The most persuasive voice in the Town Meeting debates may have been that of one of its youngest members, Salvador Jaramillo, who is a junior at Harvard, and grew up in one of the town’s few existing apartment buildings. “My family lives in multifamily housing; without it, we wouldn’t be able to live here in Lexington,” he said. “When my family dealt with financial hardship and eventual homelessness, we were told by many people in this town that we didn’t belong in Lexington and we should move somewhere else. How do you think it makes me feel when some people from a point of great privilege say that they don’t want the type of multifamily housing that I live in because it looks ugly?”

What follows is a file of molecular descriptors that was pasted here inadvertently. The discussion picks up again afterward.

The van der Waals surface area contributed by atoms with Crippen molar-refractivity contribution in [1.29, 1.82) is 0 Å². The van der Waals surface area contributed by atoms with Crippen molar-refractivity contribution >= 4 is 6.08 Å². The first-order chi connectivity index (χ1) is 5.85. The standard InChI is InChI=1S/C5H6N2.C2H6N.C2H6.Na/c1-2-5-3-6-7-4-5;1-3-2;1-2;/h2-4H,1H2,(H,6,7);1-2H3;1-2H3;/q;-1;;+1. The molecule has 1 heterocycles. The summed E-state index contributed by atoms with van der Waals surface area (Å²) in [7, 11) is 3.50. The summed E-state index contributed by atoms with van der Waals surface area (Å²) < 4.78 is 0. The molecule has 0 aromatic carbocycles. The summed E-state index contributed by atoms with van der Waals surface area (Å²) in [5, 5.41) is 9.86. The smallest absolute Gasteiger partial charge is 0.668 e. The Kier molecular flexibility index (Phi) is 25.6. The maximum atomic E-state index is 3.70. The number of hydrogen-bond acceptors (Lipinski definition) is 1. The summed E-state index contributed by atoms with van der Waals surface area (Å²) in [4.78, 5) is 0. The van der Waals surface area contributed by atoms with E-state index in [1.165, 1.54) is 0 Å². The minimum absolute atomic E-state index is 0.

The saga may not quite be over. Just as in 1971, the possibility remains that a town-wide referendum could undo the Town Meeting vote. One resident had collected about six hundred and fifty signatures on a petition in an unsuccessful effort to postpone that vote. “Let me be clear that the views I’m presenting are not against the principle of multifamily and inclusionary housing,” he said, adding that he wanted more time to consider the possible height of the new homes. Fifty-two years seems like time enough, though; letting the new law stand would seem like a sweet and welcome moment of, well, suburban responsibility. ♦

Read More